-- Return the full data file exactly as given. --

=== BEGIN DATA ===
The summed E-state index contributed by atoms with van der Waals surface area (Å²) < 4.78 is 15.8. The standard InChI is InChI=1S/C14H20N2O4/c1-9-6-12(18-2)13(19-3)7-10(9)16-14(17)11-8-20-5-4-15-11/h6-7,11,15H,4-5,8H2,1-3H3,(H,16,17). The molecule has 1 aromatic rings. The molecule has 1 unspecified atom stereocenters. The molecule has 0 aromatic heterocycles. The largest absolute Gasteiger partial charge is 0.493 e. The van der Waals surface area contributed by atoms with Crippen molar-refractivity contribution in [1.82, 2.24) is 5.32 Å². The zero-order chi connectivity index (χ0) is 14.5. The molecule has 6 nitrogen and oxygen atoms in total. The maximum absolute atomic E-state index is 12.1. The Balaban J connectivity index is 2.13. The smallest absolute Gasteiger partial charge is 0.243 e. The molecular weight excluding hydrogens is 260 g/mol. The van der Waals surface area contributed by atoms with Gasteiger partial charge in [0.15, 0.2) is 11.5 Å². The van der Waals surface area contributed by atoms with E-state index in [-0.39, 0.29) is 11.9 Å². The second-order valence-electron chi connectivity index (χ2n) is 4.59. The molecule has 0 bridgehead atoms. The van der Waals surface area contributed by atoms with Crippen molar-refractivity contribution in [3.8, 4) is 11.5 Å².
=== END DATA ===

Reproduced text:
The summed E-state index contributed by atoms with van der Waals surface area (Å²) < 4.78 is 15.8. The standard InChI is InChI=1S/C14H20N2O4/c1-9-6-12(18-2)13(19-3)7-10(9)16-14(17)11-8-20-5-4-15-11/h6-7,11,15H,4-5,8H2,1-3H3,(H,16,17). The molecule has 1 aromatic rings. The molecule has 1 unspecified atom stereocenters. The molecule has 0 aromatic heterocycles. The largest absolute Gasteiger partial charge is 0.493 e. The van der Waals surface area contributed by atoms with Crippen molar-refractivity contribution in [1.82, 2.24) is 5.32 Å². The zero-order chi connectivity index (χ0) is 14.5. The molecule has 6 nitrogen and oxygen atoms in total. The maximum absolute atomic E-state index is 12.1. The Balaban J connectivity index is 2.13. The smallest absolute Gasteiger partial charge is 0.243 e. The molecular weight excluding hydrogens is 260 g/mol. The van der Waals surface area contributed by atoms with Gasteiger partial charge in [0.15, 0.2) is 11.5 Å². The van der Waals surface area contributed by atoms with E-state index in [-0.39, 0.29) is 11.9 Å². The second-order valence-electron chi connectivity index (χ2n) is 4.59. The molecule has 0 bridgehead atoms. The van der Waals surface area contributed by atoms with Crippen molar-refractivity contribution in [3.8, 4) is 11.5 Å².